Several versions of natural ester type fluids have been introduced into the market over the years. The most significant and widely used option in the US currently is FR3® fluid. It is 100% vegetable oil based and fully biodegradable with a flashpoint around 330 degrees C or higher. The use of FR3® fluid in transformers can also enable an additional increase in transformer kVA capacity. Studies have shown that the use of FR3® fluid can also increase the lifespan of a transformer’s insulation system. In a sense, FR3® fluid can dry out the paper insulation around the windings. Moisture near the coils is continually moved away from the windings–and through hydrolysis–converted into mild non-harmful fatty acids–eliminating the harmful effects of moisture build-up in and around the windings.

Learn more about the benefits of FR3® fluid.


Silicone is a synthetic fluid that is less widely used in transformers today. Its high fire point makes it suitable for applications requiring a less flammable fluid, however, since it has no biodegradability, natural esters are usually favored where a high fire point is required. Between natural esters and mineral oil, silicone is typically the more costly of the three.

Transformer Oil Comparison

Fluid Comparison

Flashpoint Firepoint Biodegradability Toxicity Cost Chemical Base
Mineral Oil ~155°C ~165°C Poor Low to none Low Petroleum
Natural Esters (FR3) ~330°C ~360°C 100% None Higher Plant
Silicone ~300°C ~370°C None Low to none Highest Siloxane

Cold Startup Considerations with Mineral Oil & FR3® fluid

Some transformer installations in cold temperatures will require special considerations as far as transformer fluid is concerned. When energizing a transformer in subzero conditions (below 0 degrees C), it is important to bear in mind that frost and ice will likely be present inside the tank. This moisture could affect the dielectric strength of the transformer fluid.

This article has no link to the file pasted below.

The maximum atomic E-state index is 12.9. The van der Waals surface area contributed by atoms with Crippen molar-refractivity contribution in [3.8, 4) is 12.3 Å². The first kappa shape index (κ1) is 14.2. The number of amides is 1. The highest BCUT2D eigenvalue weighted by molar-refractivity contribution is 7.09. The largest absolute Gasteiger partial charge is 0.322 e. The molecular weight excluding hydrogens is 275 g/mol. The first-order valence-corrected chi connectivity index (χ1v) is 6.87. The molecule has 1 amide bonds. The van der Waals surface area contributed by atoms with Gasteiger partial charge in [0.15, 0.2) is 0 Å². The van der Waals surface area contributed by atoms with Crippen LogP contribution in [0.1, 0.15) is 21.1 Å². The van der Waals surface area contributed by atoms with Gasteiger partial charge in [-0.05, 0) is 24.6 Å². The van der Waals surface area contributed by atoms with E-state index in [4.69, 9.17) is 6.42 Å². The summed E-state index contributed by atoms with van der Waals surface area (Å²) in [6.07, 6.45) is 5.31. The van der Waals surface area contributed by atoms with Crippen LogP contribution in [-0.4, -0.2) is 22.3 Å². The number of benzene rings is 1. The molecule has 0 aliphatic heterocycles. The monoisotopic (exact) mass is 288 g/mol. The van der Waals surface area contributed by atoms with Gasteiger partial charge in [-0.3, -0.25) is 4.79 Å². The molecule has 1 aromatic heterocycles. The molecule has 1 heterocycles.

The viscosity of mineral oil is lower than FR3® fluid and it has a more effective pour point in lower temperatures, but its dielectric strength is weakened with the introduction of moisture in cold temperatures. FR3, however, maintains its dielectric strength much more effectively in colder temperatures. Due to its higher viscosity in colder climates though, FR3® fluid will not be able to move freely through the transformer until the unit warms up under load.

As a result, both mineral oil and FR3® fluid filled transformers will require special startup procedures in colder climates. The recommended cold startup procedures for transformers can be found in IEEE standards C57.12.00, C57.93.00, and C57.106.00.

Check out this article for procedures on transformer startup in colder temperatures.

Polychlorinated biphenyls (PCBs)

Though not an issue with transformer fluids manufactured in today’s market, at one time PCBs were very common in transformer fluids. Their presence in fluids offered a very high flashpoint option for transformers requiring a less flammable rating (such as indoor installations). When it was learned that PCBs were extremely hazardous, their use in transformer oils was banned (1979).

Today, the concern with PCBs in transformer fluids is related to older units in service today that were built around the time such fluids were used. Units with a manufacture date prior to 1980 should be tested to determine whether or not PCBs are present in the oil.

How to test transformer oil

You can test your transformer oil through a Dissolved Gas Analysis (DGA) test which has long been the most reliable and accurate method for determining the internal health of oil-filled transformers. The analysis requires drawing an oil sample from the unit, extracting the gasses from the sample, and analyzing the gasses through gas chromatography. The results of the chromatography tell the lab about different problems that may be arising inside the transformer.

Transformer dissolved gas analysis DGA test

Which oil type should you use in your transformer

Which fluid you use depends on what is most important to you, cost, environment etc..

If you are looking for a low cost fluid, mineral oil is a dependable solution, and may be the best option.  On the other hand, for indoor applications, less-flammable requirements, and biodegradability, natural esters (FR3® fluid) are the ideal choice.

Whatever you need, Maddox can help you find the solution. Give us a call for a quote.

Maddox padmount transformer loaded on truck